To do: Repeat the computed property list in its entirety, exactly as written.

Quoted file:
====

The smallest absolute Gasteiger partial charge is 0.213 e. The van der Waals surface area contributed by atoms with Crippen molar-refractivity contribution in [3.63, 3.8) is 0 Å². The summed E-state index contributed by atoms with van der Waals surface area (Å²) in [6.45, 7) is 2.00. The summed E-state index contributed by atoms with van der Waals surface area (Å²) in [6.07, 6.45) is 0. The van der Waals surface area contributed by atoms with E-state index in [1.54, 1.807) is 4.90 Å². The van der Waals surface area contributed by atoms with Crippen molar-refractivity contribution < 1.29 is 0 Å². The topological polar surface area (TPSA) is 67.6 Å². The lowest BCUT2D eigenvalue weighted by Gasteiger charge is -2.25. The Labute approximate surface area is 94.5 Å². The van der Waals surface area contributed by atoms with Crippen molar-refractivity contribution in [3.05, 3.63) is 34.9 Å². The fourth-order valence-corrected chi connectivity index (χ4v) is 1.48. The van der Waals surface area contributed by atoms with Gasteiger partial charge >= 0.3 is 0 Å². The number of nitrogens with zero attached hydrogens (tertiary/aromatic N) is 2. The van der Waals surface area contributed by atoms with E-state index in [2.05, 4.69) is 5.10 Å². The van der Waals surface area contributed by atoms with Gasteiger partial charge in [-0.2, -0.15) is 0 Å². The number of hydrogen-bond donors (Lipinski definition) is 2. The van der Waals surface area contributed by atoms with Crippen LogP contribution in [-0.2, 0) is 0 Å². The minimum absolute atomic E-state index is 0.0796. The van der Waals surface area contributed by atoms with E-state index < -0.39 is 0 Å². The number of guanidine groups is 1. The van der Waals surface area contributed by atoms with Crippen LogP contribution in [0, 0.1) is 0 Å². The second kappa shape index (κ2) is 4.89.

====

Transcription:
The smallest absolute Gasteiger partial charge is 0.213 e. The van der Waals surface area contributed by atoms with Crippen molar-refractivity contribution in [3.63, 3.8) is 0 Å². The summed E-state index contributed by atoms with van der Waals surface area (Å²) in [6.45, 7) is 2.00. The summed E-state index contributed by atoms with van der Waals surface area (Å²) in [6.07, 6.45) is 0. The van der Waals surface area contributed by atoms with E-state index in [1.54, 1.807) is 4.90 Å². The van der Waals surface area contributed by atoms with Crippen molar-refractivity contribution < 1.29 is 0 Å². The topological polar surface area (TPSA) is 67.6 Å². The lowest BCUT2D eigenvalue weighted by Gasteiger charge is -2.25. The Labute approximate surface area is 94.5 Å². The van der Waals surface area contributed by atoms with Crippen molar-refractivity contribution in [3.05, 3.63) is 34.9 Å². The fourth-order valence-corrected chi connectivity index (χ4v) is 1.48. The van der Waals surface area contributed by atoms with Gasteiger partial charge >= 0.3 is 0 Å². The number of nitrogens with zero attached hydrogens (tertiary/aromatic N) is 2. The van der Waals surface area contributed by atoms with E-state index in [2.05, 4.69) is 5.10 Å². The van der Waals surface area contributed by atoms with Gasteiger partial charge in [-0.2, -0.15) is 0 Å². The number of hydrogen-bond donors (Lipinski definition) is 2. The van der Waals surface area contributed by atoms with Crippen LogP contribution in [-0.2, 0) is 0 Å². The minimum absolute atomic E-state index is 0.0796. The van der Waals surface area contributed by atoms with E-state index < -0.39 is 0 Å². The number of guanidine groups is 1. The van der Waals surface area contributed by atoms with Crippen LogP contribution in [0, 0.1) is 0 Å². The second kappa shape index (κ2) is 4.89.